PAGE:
When I'm programming, I'm often making notes or scribble on paper or a whiteboard.
It helps me explore and keep track of my options.
For small or big architectural decisions (which we're making all the time), it's hard to keep all options to implement something and their pros and contras in mind.
Here are 3 effective ways you can use a whiteboard (analog or digital, or just a piece of paper) to improve your software engineering:
- A mind map of options you have to implement something. If there are multiple ways to implement a more complex part of your application, you can use a classic mind map. Write your problem in the middle. Then add your solutions around it. Then add pros and contras. Having all known options and their implications visible makes the decision and the discovery of new options much easier.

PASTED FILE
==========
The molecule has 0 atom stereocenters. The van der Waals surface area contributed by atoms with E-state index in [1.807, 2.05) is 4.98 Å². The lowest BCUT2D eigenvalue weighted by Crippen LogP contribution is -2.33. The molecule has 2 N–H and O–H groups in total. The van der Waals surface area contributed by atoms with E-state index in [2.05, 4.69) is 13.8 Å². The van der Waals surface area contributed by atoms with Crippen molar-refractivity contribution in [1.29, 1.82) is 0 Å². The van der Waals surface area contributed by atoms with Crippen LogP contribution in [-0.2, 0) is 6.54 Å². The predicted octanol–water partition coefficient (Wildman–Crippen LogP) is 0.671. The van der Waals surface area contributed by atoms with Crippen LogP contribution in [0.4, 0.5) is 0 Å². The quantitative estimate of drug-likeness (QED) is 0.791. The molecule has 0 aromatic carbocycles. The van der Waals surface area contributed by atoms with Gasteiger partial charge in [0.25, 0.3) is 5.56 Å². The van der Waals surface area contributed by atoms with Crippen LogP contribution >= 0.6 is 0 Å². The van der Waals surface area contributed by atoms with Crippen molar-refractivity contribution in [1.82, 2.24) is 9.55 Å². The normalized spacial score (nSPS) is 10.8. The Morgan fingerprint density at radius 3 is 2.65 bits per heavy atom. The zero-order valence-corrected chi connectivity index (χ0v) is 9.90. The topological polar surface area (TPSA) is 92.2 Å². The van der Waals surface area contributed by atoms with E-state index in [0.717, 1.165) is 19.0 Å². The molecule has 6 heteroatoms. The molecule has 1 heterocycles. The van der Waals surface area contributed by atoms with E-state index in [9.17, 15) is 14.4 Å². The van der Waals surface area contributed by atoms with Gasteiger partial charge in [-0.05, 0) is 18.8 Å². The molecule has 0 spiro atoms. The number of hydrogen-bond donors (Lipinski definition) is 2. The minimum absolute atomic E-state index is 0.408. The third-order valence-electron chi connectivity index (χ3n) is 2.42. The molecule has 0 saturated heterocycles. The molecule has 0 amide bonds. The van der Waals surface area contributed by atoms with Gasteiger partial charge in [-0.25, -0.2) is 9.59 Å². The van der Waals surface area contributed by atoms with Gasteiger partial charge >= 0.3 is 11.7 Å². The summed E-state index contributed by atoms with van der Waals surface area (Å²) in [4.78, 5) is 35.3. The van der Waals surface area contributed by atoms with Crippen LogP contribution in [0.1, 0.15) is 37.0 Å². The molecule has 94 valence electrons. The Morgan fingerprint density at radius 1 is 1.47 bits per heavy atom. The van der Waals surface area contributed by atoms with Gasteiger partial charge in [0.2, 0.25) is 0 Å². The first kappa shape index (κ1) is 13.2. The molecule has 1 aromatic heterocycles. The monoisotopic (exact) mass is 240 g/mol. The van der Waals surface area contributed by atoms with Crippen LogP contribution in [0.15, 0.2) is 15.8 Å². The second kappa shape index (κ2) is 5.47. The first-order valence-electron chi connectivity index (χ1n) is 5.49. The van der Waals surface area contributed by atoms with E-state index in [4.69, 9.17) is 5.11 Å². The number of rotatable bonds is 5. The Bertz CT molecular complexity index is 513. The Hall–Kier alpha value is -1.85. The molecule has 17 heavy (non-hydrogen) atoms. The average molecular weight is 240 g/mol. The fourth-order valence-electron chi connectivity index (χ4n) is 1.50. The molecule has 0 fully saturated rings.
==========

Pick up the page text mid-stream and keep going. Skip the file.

- A user journey with concrete steps. You can either write down the specific steps you want a user to take or sketch out the ui and annotate it.
- An UML diagram, e.g. to keep track of event flows. The three UML diagram types I use most often are activity diagrams (to understand what happens when, in which order, and under which conditions), sequence diagrams (to keep track of the order of events, messages, and calls), and context diagrams (to get clear on who uses some software or is affected by it, and in which ways).